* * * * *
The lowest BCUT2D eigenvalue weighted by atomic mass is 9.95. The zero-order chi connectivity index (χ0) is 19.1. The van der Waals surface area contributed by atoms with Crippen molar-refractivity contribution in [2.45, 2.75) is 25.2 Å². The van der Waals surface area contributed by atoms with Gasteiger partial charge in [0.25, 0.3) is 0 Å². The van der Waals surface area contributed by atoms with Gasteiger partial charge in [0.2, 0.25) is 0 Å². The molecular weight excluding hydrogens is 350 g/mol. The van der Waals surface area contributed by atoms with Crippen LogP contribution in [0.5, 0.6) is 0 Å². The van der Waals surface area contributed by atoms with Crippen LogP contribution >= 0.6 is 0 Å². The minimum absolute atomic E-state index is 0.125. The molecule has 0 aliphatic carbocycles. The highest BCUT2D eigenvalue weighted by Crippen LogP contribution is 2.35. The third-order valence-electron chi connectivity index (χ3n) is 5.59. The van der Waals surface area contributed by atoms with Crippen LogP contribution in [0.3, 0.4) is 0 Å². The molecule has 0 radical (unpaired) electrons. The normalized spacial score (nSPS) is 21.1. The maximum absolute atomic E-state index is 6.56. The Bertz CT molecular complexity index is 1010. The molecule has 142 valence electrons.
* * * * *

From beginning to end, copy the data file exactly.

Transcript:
The lowest BCUT2D eigenvalue weighted by atomic mass is 9.95. The zero-order chi connectivity index (χ0) is 19.1. The van der Waals surface area contributed by atoms with Crippen molar-refractivity contribution in [2.45, 2.75) is 25.2 Å². The van der Waals surface area contributed by atoms with Gasteiger partial charge in [0.25, 0.3) is 0 Å². The van der Waals surface area contributed by atoms with Gasteiger partial charge in [0.2, 0.25) is 0 Å². The molecular weight excluding hydrogens is 350 g/mol. The van der Waals surface area contributed by atoms with Crippen LogP contribution in [0.5, 0.6) is 0 Å². The van der Waals surface area contributed by atoms with Crippen LogP contribution >= 0.6 is 0 Å². The minimum absolute atomic E-state index is 0.125. The molecule has 0 aliphatic carbocycles. The highest BCUT2D eigenvalue weighted by Crippen LogP contribution is 2.35. The third-order valence-electron chi connectivity index (χ3n) is 5.59. The van der Waals surface area contributed by atoms with Crippen LogP contribution in [0.3, 0.4) is 0 Å². The molecule has 0 radical (unpaired) electrons. The normalized spacial score (nSPS) is 21.1. The maximum absolute atomic E-state index is 6.56. The Bertz CT molecular complexity index is 1010. The molecule has 142 valence electrons.